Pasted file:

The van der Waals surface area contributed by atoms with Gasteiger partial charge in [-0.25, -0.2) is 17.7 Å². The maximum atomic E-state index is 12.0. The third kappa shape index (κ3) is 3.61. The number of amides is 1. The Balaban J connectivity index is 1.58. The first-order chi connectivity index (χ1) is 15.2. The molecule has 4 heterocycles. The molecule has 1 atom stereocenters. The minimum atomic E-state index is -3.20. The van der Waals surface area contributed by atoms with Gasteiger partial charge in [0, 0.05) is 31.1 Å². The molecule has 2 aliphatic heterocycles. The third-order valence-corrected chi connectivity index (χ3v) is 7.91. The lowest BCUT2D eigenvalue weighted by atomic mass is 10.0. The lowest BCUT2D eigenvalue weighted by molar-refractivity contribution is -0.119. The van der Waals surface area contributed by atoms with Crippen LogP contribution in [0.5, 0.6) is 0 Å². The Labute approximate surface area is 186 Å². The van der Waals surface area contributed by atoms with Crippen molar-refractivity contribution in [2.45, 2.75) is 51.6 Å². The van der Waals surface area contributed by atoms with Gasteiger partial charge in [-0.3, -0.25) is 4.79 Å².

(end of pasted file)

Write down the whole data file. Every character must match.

The van der Waals surface area contributed by atoms with Gasteiger partial charge in [-0.25, -0.2) is 17.7 Å². The maximum atomic E-state index is 12.0. The third kappa shape index (κ3) is 3.61. The number of amides is 1. The Balaban J connectivity index is 1.58. The first-order chi connectivity index (χ1) is 15.2. The molecule has 4 heterocycles. The molecule has 1 atom stereocenters. The minimum atomic E-state index is -3.20. The van der Waals surface area contributed by atoms with Gasteiger partial charge in [0, 0.05) is 31.1 Å². The molecule has 2 aliphatic heterocycles. The third-order valence-corrected chi connectivity index (χ3v) is 7.91. The lowest BCUT2D eigenvalue weighted by atomic mass is 10.0. The lowest BCUT2D eigenvalue weighted by molar-refractivity contribution is -0.119. The van der Waals surface area contributed by atoms with Crippen LogP contribution in [0.5, 0.6) is 0 Å². The Labute approximate surface area is 186 Å². The van der Waals surface area contributed by atoms with Crippen molar-refractivity contribution in [2.45, 2.75) is 51.6 Å². The van der Waals surface area contributed by atoms with Gasteiger partial charge in [-0.3, -0.25) is 4.79 Å².